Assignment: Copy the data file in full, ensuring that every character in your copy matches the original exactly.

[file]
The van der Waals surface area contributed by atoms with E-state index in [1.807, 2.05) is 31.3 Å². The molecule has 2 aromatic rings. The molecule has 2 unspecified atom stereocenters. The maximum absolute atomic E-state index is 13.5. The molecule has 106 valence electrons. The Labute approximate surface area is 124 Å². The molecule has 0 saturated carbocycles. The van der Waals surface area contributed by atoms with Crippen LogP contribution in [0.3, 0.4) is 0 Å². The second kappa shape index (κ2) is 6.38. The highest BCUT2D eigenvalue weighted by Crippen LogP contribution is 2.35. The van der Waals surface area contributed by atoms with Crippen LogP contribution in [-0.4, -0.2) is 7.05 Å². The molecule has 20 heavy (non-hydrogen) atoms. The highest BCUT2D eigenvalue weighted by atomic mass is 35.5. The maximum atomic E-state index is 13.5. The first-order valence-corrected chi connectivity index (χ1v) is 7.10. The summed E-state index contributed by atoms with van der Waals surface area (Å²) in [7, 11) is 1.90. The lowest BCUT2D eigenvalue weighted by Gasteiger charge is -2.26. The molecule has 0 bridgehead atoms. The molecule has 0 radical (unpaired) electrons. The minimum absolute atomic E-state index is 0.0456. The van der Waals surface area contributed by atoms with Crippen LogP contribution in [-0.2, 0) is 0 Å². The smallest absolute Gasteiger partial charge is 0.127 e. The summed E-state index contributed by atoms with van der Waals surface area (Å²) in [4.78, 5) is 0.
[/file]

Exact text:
The van der Waals surface area contributed by atoms with E-state index in [1.807, 2.05) is 31.3 Å². The molecule has 2 aromatic rings. The molecule has 2 unspecified atom stereocenters. The maximum absolute atomic E-state index is 13.5. The molecule has 106 valence electrons. The Labute approximate surface area is 124 Å². The molecule has 0 saturated carbocycles. The van der Waals surface area contributed by atoms with Crippen LogP contribution in [0.3, 0.4) is 0 Å². The second kappa shape index (κ2) is 6.38. The highest BCUT2D eigenvalue weighted by Crippen LogP contribution is 2.35. The van der Waals surface area contributed by atoms with Crippen LogP contribution in [-0.4, -0.2) is 7.05 Å². The molecule has 20 heavy (non-hydrogen) atoms. The highest BCUT2D eigenvalue weighted by atomic mass is 35.5. The maximum atomic E-state index is 13.5. The first-order valence-corrected chi connectivity index (χ1v) is 7.10. The summed E-state index contributed by atoms with van der Waals surface area (Å²) in [7, 11) is 1.90. The lowest BCUT2D eigenvalue weighted by Gasteiger charge is -2.26. The molecule has 0 bridgehead atoms. The molecule has 0 radical (unpaired) electrons. The minimum absolute atomic E-state index is 0.0456. The van der Waals surface area contributed by atoms with Crippen LogP contribution in [-0.2, 0) is 0 Å². The smallest absolute Gasteiger partial charge is 0.127 e. The summed E-state index contributed by atoms with van der Waals surface area (Å²) in [4.78, 5) is 0.